What becomes of The Fog is that a superb first half that's let down by a final forty-five minutes in which the actors are threatened by undead of the Elizabeth Dane. Even then, the gore that so concerned Carpenter and Hill never materialises. Instead, we have these monsters stumble through the mist to reach in through windows, smash their way through doors or slowly climb ladders in search of their victims. The bigger problem, though, comes back to that gap in the logic of the film. One can accept that Father Malone may have had a grandfather that was also a priest for the sake of simply getting on with the film but, unlike, say, Eva Galli of Ghost Story, the victims of the plundering of the Elizabeth Dane don't seem to know quite who to kill. Other than Malone, the six founding fathers don't appear to have any grandchildren who remained in Antonio Bay. Instead, Andy Wayne's (Ty Mitchell) babysitter is murdered, as is a chatty weatherman. The only crime that these two seemed to have committed was their answering the door when the ghouls came knocking.
So not a great film and probably not even one of Carpenter's best but I have a liking for it nonetheless. Putting aside all the problems with it, it has such a great atmosphere that it's impossible not to fall for it, particularly when Carpenter, at least back in 1980, was able to make a cheap film look as good as this.
Like all of these releases, this looks to be exactly the same as that issued by Momentum in 2004, down to having the same set of extras. That said, that wasn't a bad release and nor is this. Reviewing the disc at the time, Mike Sutton said, "This is a crisp and detailed image which captures the atmosphere of the film without the distraction of print damage. Some of the daytime exterior shots are particularly stunning with rich, full colours. However, there is an unfortunate downside. The key night-time scenes, when the fog rolls in, demonstrate a good deal of blocky artifacting, often within the fog itself." That's a good review of the look of this DVD, which is fine in daylight and in the early part of the film but which takes a bit of a tumble come the fog. In particular, a wide shot of Stevie Wayne driving through the Northern Californian countryside looks great while the lighting in Father Malone's church gives it a peacefulness that is at odds with what's going on outside. However, the fog gives the DVD some problems and they're not dealt with entirely with this transfer.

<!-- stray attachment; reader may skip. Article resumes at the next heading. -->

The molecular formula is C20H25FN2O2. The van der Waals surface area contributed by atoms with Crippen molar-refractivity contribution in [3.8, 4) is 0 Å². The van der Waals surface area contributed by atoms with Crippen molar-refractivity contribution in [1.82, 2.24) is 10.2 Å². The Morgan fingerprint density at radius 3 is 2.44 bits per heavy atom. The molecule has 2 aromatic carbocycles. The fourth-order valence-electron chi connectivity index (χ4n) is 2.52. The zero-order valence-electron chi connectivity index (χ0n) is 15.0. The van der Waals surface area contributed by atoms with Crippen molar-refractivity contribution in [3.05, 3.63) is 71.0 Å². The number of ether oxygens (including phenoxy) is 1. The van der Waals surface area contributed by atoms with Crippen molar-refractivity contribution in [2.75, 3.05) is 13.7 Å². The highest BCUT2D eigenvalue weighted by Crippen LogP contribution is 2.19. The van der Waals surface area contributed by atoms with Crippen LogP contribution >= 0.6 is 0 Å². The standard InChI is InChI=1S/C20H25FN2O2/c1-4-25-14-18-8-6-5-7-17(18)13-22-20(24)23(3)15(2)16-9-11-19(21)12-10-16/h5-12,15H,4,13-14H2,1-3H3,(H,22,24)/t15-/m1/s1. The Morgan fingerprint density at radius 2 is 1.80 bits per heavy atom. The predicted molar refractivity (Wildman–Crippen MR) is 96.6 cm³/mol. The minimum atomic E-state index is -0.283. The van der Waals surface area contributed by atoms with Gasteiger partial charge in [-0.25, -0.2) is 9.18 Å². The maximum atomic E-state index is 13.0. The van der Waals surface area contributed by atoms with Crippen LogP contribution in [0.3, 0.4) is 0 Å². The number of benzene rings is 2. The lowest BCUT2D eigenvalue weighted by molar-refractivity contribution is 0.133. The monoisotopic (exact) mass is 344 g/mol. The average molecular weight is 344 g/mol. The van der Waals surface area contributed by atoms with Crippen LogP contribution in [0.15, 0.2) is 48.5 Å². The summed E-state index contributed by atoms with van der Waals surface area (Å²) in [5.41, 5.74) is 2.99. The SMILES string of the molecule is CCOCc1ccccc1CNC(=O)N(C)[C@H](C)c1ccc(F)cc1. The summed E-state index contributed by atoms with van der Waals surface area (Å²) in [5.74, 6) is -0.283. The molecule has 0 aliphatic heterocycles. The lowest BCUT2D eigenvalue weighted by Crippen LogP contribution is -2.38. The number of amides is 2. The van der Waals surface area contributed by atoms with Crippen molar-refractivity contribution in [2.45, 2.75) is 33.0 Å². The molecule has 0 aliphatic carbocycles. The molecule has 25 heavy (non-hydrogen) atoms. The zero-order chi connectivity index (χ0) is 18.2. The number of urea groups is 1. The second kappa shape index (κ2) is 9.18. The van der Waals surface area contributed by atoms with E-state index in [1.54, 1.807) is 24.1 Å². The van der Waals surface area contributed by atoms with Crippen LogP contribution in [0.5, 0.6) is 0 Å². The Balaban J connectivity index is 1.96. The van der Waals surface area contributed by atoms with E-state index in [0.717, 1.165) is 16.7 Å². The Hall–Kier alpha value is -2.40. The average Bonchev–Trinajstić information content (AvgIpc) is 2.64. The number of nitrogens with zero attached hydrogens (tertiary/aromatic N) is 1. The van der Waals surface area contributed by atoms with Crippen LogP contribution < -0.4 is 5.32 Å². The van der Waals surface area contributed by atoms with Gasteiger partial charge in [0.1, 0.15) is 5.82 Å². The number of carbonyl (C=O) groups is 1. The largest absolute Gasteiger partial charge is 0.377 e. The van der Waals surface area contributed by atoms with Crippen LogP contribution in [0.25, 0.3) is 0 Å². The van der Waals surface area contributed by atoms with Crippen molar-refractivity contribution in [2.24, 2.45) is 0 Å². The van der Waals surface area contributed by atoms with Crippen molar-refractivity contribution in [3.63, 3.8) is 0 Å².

There is a choice of the original DD2.0 mono soundtrack or a DD5.1 remix - again, these have been brought over from the Momentum release, and both are fine. I preferred the DD2.0, as I often do, feeling that the surround remix did nothing but divert some of the soundtrack towards the rear channels to give the impression of space. Finally, there are no subtitles
Commentary: John Carpenter and Debra Hill are together for this track and as you would expect of a couple of old friends, they get on very well together, talking not just about the movie they're watching but also their trip to England and to Stonehenge, which inspired The Fog, and their reasons for making it in the first place. As friends, they show a good deal of respect for one another and while there may not be so many laughs in this as there would be in a Carpenter/Russell track, it's probably more informative for that. Hill, in particular, is very good as regards the producer's role, explaining the breakdown of the film's budget, its shoot and its cast, even to the minutiae as regards the music that Stevie Wayne would play, the cheap scares and John Carpenter's acting. It's also interesting to hear their thoughts on the characters played by Nancy Loomis and Jamie Lee Curtis and how those roles changed in between Halloween and The Fog.
Tales From The Mist - Inside The Fog (27m57s): Like the commentary, Carpenter is fairly frank as regards his troubles on The Fog. Unlike many a director, who might say that their film perhaps needed a nip and a tuck here or there, Carpenter says, of the original cut of The Fog, "It sucked! It was terrible!" Debra Hill and Carpenter explain the reasons behind this thinking better on the commentary - Hill talks about Cronenberg having released Scanners shortly before The Fog and about how audience's expectations as regards what was possible with gore had shifted considerably - but this goes on to record the reshoots well and what changed between the two versions. Otherwise, it's a fairly typical making-of but these moments of honesty make it worth watching should you have an interest in this movie.
Finally, there is a Theatrical Trailer (1m00s).